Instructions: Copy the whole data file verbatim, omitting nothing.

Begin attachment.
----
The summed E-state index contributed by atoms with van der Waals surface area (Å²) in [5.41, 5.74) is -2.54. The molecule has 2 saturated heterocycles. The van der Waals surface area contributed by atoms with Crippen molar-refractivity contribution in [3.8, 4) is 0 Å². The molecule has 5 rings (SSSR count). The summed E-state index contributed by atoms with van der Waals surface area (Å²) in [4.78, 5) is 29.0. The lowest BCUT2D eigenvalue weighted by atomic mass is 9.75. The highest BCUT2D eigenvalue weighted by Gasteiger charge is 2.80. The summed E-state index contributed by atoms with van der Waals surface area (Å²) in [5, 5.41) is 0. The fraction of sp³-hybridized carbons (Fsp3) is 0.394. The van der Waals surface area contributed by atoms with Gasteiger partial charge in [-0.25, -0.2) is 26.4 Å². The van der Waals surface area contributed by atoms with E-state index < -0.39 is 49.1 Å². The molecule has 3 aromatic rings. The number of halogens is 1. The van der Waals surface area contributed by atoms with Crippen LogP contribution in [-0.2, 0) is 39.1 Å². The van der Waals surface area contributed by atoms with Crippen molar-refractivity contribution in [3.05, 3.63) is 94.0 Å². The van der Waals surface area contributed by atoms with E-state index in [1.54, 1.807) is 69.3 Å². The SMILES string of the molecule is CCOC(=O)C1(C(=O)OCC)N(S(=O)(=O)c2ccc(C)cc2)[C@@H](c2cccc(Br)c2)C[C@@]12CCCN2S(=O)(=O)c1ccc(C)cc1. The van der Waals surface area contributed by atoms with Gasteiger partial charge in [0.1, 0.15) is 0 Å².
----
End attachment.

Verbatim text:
The summed E-state index contributed by atoms with van der Waals surface area (Å²) in [5.41, 5.74) is -2.54. The molecule has 2 saturated heterocycles. The van der Waals surface area contributed by atoms with Crippen molar-refractivity contribution in [3.8, 4) is 0 Å². The molecule has 5 rings (SSSR count). The summed E-state index contributed by atoms with van der Waals surface area (Å²) in [4.78, 5) is 29.0. The lowest BCUT2D eigenvalue weighted by atomic mass is 9.75. The highest BCUT2D eigenvalue weighted by Gasteiger charge is 2.80. The summed E-state index contributed by atoms with van der Waals surface area (Å²) in [5, 5.41) is 0. The fraction of sp³-hybridized carbons (Fsp3) is 0.394. The van der Waals surface area contributed by atoms with Gasteiger partial charge in [-0.25, -0.2) is 26.4 Å². The van der Waals surface area contributed by atoms with E-state index < -0.39 is 49.1 Å². The molecule has 3 aromatic rings. The number of halogens is 1. The van der Waals surface area contributed by atoms with Crippen LogP contribution in [-0.2, 0) is 39.1 Å². The van der Waals surface area contributed by atoms with Crippen molar-refractivity contribution in [3.05, 3.63) is 94.0 Å². The van der Waals surface area contributed by atoms with E-state index in [1.54, 1.807) is 69.3 Å². The SMILES string of the molecule is CCOC(=O)C1(C(=O)OCC)N(S(=O)(=O)c2ccc(C)cc2)[C@@H](c2cccc(Br)c2)C[C@@]12CCCN2S(=O)(=O)c1ccc(C)cc1. The van der Waals surface area contributed by atoms with Gasteiger partial charge in [0.1, 0.15) is 0 Å².